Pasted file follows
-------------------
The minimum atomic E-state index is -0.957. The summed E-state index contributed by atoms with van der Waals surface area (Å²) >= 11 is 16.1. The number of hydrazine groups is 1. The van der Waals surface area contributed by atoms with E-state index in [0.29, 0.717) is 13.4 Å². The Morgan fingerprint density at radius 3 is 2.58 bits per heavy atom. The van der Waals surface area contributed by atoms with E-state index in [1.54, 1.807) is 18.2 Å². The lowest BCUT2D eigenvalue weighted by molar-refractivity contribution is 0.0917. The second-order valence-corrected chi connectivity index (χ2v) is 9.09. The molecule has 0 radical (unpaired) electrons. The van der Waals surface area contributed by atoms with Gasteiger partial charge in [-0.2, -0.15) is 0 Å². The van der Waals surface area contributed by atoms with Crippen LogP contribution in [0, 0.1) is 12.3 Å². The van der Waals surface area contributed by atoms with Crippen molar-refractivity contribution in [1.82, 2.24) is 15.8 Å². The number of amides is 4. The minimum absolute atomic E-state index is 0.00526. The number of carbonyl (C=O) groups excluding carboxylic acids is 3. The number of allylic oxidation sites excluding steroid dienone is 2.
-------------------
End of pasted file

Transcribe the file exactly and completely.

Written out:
The minimum atomic E-state index is -0.957. The summed E-state index contributed by atoms with van der Waals surface area (Å²) >= 11 is 16.1. The number of hydrazine groups is 1. The van der Waals surface area contributed by atoms with E-state index in [0.29, 0.717) is 13.4 Å². The Morgan fingerprint density at radius 3 is 2.58 bits per heavy atom. The van der Waals surface area contributed by atoms with E-state index in [1.54, 1.807) is 18.2 Å². The lowest BCUT2D eigenvalue weighted by molar-refractivity contribution is 0.0917. The second-order valence-corrected chi connectivity index (χ2v) is 9.09. The molecule has 0 radical (unpaired) electrons. The van der Waals surface area contributed by atoms with Gasteiger partial charge in [-0.2, -0.15) is 0 Å². The van der Waals surface area contributed by atoms with Crippen LogP contribution in [0, 0.1) is 12.3 Å². The van der Waals surface area contributed by atoms with Crippen molar-refractivity contribution in [1.82, 2.24) is 15.8 Å². The number of amides is 4. The minimum absolute atomic E-state index is 0.00526. The number of carbonyl (C=O) groups excluding carboxylic acids is 3. The number of allylic oxidation sites excluding steroid dienone is 2.